Next fortnight ‘crucial’ in ensuring England Covid lockdown ends as planned

The next two weeks will be “absolutely crucial” in ensuring that England’s coronavirus lockdown ends as planned on 2 December, a government scientific adviser has said.

Prof Susan Michie, who is a member of the government’s Covid-19 behavioural science team, a subgroup of the Scientific Advisory Group for Emergencies (Sage), said the country was entering a “very challenging” fortnight.

She also said the development of an effective vaccine should not make people complacent about the spread of coronavirus in England.

“I think the next two weeks is going to be absolutely crucial. Partly because of the weather, partly because I think the promise of a vaccine may be making people feel complacent,” she told BBC Radio 4’s Today programme on Saturday.

Michie said a vaccine was unlikely to be distributed until the end of the year, or beginning of 2021, meaning it would make no difference to the current second wave.

She urged members of the public not to rely on the promise of a vaccine and to follow the regulations in place, saying it would make Christmas celebrations more likely.

“Everybody has to really get all their resolve together to really pay attention to resisting any urges to break the rules on distancing, on visiting households; to pay attention to keeping indoor spaces ventilated, keeping surfaces and hands disinfected,” Michie said.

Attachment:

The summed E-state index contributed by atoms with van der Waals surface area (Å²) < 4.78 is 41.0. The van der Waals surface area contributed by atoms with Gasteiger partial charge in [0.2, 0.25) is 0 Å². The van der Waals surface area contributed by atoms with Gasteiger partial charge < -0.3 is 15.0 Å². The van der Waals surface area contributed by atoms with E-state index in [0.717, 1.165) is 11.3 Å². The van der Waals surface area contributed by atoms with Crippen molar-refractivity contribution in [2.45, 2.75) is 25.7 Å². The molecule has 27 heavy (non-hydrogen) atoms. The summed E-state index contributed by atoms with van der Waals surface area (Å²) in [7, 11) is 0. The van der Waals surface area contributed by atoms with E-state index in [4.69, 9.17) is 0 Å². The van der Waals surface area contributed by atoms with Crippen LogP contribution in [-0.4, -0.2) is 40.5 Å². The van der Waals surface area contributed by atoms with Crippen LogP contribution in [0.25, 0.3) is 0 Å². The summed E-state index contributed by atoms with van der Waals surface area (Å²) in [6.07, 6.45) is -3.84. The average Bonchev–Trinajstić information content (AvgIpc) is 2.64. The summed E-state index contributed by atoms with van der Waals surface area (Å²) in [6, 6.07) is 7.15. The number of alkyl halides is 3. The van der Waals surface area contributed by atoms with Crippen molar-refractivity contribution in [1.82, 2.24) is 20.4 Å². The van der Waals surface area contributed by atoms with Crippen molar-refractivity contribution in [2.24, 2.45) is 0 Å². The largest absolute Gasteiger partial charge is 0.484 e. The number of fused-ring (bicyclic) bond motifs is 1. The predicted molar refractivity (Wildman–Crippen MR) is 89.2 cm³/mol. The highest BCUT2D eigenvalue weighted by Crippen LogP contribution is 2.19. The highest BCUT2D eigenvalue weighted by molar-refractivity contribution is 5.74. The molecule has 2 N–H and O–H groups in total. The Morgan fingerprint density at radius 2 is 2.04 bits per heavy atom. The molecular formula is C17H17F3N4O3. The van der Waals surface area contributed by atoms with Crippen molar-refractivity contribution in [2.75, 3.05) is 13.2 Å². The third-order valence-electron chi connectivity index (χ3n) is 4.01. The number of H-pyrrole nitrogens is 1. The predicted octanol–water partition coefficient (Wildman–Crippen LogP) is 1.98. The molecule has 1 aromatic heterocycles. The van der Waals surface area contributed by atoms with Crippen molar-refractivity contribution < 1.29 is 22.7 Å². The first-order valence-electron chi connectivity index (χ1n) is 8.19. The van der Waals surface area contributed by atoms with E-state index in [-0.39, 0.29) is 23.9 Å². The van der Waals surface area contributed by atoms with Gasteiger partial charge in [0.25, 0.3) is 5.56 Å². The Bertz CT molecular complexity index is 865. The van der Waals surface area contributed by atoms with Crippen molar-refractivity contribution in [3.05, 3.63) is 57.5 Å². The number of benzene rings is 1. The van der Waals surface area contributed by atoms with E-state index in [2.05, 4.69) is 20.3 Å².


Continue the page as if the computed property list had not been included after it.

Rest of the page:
“Because that will maximise the chance that on 2 December, we’re in a position where we don’t have to continue the lockdown and, better still, be in a position where they can spend Christmas and winter holiday times with loved ones rather than being isolated.

“One thing that is quite hopeful, is if you look at the data for Wales, and for Northern Ireland, in both cases really severe restrictions actually have brought the transmissions down. Now whether that will continue is another question.”

Michie is not the only expert to call for caution in response to the news that Pfizer and BioNTech’s vaccine candidate is 90% effective in stopping people from falling ill.

Speaking at a press conference hosted following the announcement, the deputy chief medical officer for England, Prof Jonathan Van-Tam, urged the public: ”Please don’t relax”, adding, “we don’t know what this means yet for when we can get life back to normal”.

Boris Johnson also warned that we “can’t let our enthusiasm run away with us”, urging the public to continue to follow the regulations.

A further 27,301 cases of coronavirus were recorded across the UK on Friday. More than 24,000 of those were in England, which is currently under a second national lockdown.

Last week, the UK passed 50,000 coronavirus deaths, making it the fifth highest Covid toll in the world.



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